Thursday, July 7, 2011

Trading Fate


In the Financial District of the City an unconventional commodity exchange exists among all the mundane markets. A secret market open to a few of the rich and powerful is said to deal in fate itself.

Many thaumatologists prefer to speak of “probabilities” and view the whole idea of fate as a remnant of the unscientific past. Others point to the numerous pagan deities devoted to the concept and argue that the power of human belief must surely have made an eikone of it.

While the theoreticians argue, the exchange does brisk business. It’s members are few--likely less than 20--and are all powerful thaumaturgists, extremely wealthy, nonhuman entities, or some combination of the three. The exchange building itself is accessed from the second floor of a small insurance office. It can’t be found without an invitation or powerful magical aid.

The trading room is always filled with a low, periodic thumping sound. The story goes that its the slow beating of a monstrous heart: the heart of an alien chaos god stored in something like a rune-inscribed Leyden jar. The living heart of minor chaos (it’s supposed) keeps Management or some other in being of Law from shutting down the operation.

The exchange is somewhat misnamed. The goal is to manipulate fate, but the commodity exchanged is perhaps better termed luck. Wholesale theft of luck would attract unwanted attention, so the exchange only snatches small quantities of it---embezzling the “could have beens” rendered purposeless by random tragedy or miraculous fortune.

These loose strands are snatched from the weave of reality by three automata like four-armed women, seated in the lotus and made of brass and porcelain. These are likely of extraplanar origin. It’s said that (for some reason) the automata are only ever observed in operation indirectly, through the use of a mirror.

The traders buy and sell the strands collected by the automata. They exchange them with each other for other things of value from the mundane to the esoteric, but they also use them. Small changes to fate, targeted to critical moments, and over a long period of time, can have a profound effect. A poor man can be become rich (or a rich enemy poor), a wicked life can be extended, or an innocent soul corrupted toward damnation.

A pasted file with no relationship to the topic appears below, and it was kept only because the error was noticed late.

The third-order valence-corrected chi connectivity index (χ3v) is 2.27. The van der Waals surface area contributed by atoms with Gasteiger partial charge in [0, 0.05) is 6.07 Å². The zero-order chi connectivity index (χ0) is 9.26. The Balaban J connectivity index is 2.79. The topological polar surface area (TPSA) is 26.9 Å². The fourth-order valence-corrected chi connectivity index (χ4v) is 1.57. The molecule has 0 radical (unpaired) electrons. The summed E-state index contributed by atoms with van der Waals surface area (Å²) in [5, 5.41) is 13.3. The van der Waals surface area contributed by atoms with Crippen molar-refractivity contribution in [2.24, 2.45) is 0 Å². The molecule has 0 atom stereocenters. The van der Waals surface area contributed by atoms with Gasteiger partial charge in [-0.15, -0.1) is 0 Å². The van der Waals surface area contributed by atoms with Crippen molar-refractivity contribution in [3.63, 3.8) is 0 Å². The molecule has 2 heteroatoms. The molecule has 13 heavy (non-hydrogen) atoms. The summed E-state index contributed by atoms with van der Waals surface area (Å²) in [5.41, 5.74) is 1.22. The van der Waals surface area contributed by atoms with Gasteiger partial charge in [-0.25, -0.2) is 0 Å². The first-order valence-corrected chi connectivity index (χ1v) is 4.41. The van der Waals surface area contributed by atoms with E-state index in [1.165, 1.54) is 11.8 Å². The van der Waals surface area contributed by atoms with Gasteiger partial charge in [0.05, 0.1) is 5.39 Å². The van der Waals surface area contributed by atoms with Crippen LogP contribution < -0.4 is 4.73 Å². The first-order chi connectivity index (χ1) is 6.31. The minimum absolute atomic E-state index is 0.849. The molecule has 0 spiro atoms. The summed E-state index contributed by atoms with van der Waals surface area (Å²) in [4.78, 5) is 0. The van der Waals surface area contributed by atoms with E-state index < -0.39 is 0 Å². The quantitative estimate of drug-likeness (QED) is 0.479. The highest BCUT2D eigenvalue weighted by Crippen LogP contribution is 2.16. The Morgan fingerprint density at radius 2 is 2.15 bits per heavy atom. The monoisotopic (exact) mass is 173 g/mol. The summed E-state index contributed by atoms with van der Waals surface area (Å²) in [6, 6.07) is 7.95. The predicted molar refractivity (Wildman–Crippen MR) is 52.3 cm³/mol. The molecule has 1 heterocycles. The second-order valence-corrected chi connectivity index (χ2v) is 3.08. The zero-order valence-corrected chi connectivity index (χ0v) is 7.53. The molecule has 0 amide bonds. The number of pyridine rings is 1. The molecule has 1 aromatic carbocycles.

If the tales are true, the members of the Fate Exchange buy and sell nothing less than the power of gods--exercised over one seemingly inconsequential event at a time.

14 comments:

iNews said...

Interesting post, thanks!

The Angry Lurker said...

To buy luck, excellent.

Harald said...

You are aware that the Exchange is literally begging to get robbed, aren't you?

Unfortunately, it looks like you would need the resources of a successful crime-lord, or perhaps a syndicate, to fund such a heist.

Hahaha! The captcha says filching. How about that for a coincidence.

Trey said...

@Harald - Indeed I am. ;)

Of course, as you say, the resources required are substantial, and the protections in place are probably greater than is known.

ckutalik said...

Now here's a futures and derivatives market I can get into. Fate the ultimate accumulation of capital.

Risus Monkey said...

Is the luck available for sale only that which is gathered by the automata? Where are they gathering their luck from? Could you even be aware that that these beings are skimming your good fortune?

I can also foresee a market for luck stolen by independent operators from unknowing innocents, purchased in dishonest bargains, or traded up willingly by the desperate.

Trey said...

@Risus Monkey - As far as is known the automata are the only way. Their snipping these loose strands from the fabric of the multiverse itself--that is if the muliverse was fabric and had strands. They steal it; part of their magic is being aware of a loosening in the weave to begin with. I would imagine one could get the vague feeling something changed, but who would no what to attribute it to?

I think your exactly right about those indepedent operators. I had though about discussing that very thing but the post was getting a littl long as it is. The exchange may also aid in the creation of "loose strands" by the sort of bargains you suggest and by the selective use of cursed magic items on the unwary.

Needles said...

I'm wondering if certain city officials are involved in this market?? Also would a certain mantis like group associated with law be involved? So many interesting things! Perhaps there's another hellish version of this market? Where a man might sell his soul for another chance? Wouldn't such back alley transitions be "fun"

R.W. Chandler said...

Loved this one! Definitely going to try and use it in one of my sessions.

Trey said...

Thanks! If you use it, let me know how it goes.

Bard said...

Wow, very cool concept. I like this a lot.

Trey said...

@Needles - Good ideas! I think all of those are highly possible.

@Bard - Thanks!

seaofstarsrpg said...

You know -to tag one of your other recent posts- the Cat Lord should be able to gather luck, especially bad luck for trade. Should he need funds or exotic items for some reason.

Trey said...

I could see that...though it might also be all of that gathering smacks of effort to the leisure-loving Cat Lord.